An Iranian nuclear negotiator said Tehran will begin enriching uranium to 60 percent purity after an attack on its Natanz nuclear facility, higher than the program ever has before.
Abbas Araghchi made the comment Tuesday in Vienna, a day after Tehran accused arch-foe Israel of sabotaging a key nuclear site.
Araqchi was quoted by the state-run IRNA news agency. Iran had been enriching up to 20 percent. That is a short technical step to weapons-grade levels.
His comments was made shortly before the resumption of talks in Vienna aimed at reviving Tehran's 2015 nuclear deal with major powers, an accord Israel fiercely opposed, after former U.S. President Donald Trump abandoned it three years ago.
The remarks come after a New York Times report said the attack on the Natanz nuclear site Sunday was caused by an explosive device that was smuggled into the plant and detonated remotely.
Iran has informed the UN nuclear watchdog that it plans to enrich uranium to up to 60% percent purity at its above-ground pilot plant at Natanz, a report by the watchdog on Tuesday obtained by Reuters said.
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"Iran informed the Agency that it intends to start producing UF6 enriched up to 60% U-235 at PFEP," the International Atomic Energy Agency report to member states said, referring to uranium hexafluoride, the form in which uranium is fed into centrifuges for enrichment, and the Pilot Fuel Enrichment Plant at Natanz.
Citing an unnamed intelligence official, the report said that the explosion, which has been attributed to Israel, damaged Natanz's primary and backup electrical systems.
Behrouz Kamalvandi, a spokesperson for Iran's Atomic Energy Organization, said that the attack blew a hole so big that he managed to fall into it, suffering injuries.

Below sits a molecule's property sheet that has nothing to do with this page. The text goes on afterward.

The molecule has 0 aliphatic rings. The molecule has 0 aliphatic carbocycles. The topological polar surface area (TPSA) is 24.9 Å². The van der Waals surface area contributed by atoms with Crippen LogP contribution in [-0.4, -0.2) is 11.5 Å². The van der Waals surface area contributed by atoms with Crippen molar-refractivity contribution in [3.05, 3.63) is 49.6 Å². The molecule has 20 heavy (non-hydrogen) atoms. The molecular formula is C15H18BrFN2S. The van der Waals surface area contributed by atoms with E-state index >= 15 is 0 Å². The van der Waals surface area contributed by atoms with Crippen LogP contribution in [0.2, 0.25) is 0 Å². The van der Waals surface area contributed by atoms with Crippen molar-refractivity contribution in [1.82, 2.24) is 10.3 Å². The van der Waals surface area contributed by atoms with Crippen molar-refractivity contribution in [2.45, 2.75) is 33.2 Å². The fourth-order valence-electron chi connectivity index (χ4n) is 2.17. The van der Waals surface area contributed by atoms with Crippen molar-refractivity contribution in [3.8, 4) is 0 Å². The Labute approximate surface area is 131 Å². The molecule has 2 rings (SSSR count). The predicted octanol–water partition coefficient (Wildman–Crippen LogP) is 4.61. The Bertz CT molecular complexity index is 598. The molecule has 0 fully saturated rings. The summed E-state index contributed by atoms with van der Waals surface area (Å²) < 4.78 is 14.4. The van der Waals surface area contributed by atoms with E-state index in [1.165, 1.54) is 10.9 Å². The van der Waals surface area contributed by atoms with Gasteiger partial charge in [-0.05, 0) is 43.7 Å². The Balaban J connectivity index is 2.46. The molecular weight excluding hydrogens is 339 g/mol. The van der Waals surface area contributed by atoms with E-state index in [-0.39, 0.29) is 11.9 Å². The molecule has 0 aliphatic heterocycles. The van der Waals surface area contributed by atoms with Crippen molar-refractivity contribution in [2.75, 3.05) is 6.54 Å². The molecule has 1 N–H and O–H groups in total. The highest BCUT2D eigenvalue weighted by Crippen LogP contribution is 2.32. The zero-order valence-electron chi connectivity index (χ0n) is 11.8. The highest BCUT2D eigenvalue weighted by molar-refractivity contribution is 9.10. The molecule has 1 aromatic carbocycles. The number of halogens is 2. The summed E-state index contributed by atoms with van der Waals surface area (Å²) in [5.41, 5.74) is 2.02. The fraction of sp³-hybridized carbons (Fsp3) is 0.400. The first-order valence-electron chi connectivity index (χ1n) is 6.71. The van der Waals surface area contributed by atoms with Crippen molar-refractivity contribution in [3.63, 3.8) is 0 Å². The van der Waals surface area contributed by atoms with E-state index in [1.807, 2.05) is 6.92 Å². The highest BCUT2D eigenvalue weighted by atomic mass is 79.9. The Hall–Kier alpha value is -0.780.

The report also quoted Fereydoun Abbasi, the head of the Iranian Parliament's energy committee, who told state television Monday that "The enemy's plot was very beautiful" from a scientific standpoint.
"They thought about this and used their experts and planned the explosion so both the central power and the emergency power cable would be damaged."
Also on Tuesday, former Prime Minister Ehud Olmert told the Ynet news website that "what happened two days ago in Natanz wasn't caused by someone who broke in there in the middle of the night. The explosives were planted there in advance, maybe 10 or 15 years ago."
He added, "I can think of operations that were carried out in the past to plant devices."
Later that day, Iranian Foreign Minister Mohammad Javad Zarif said that the attack on Natanz was a "very bad gamble" by Israel that would strengthen Tehran's hand in talks to revive the 2015 nuclear deal with major powers.
"Israel played a very bad gamble if it thought that the attack will weaken Iran's hand in the nuclear talks," Iranian Foreign Minister Mohammad Javad Zarif told a joint news conference with his Russian counterpart in Tehran.
"On the contrary, it will strengthen our position."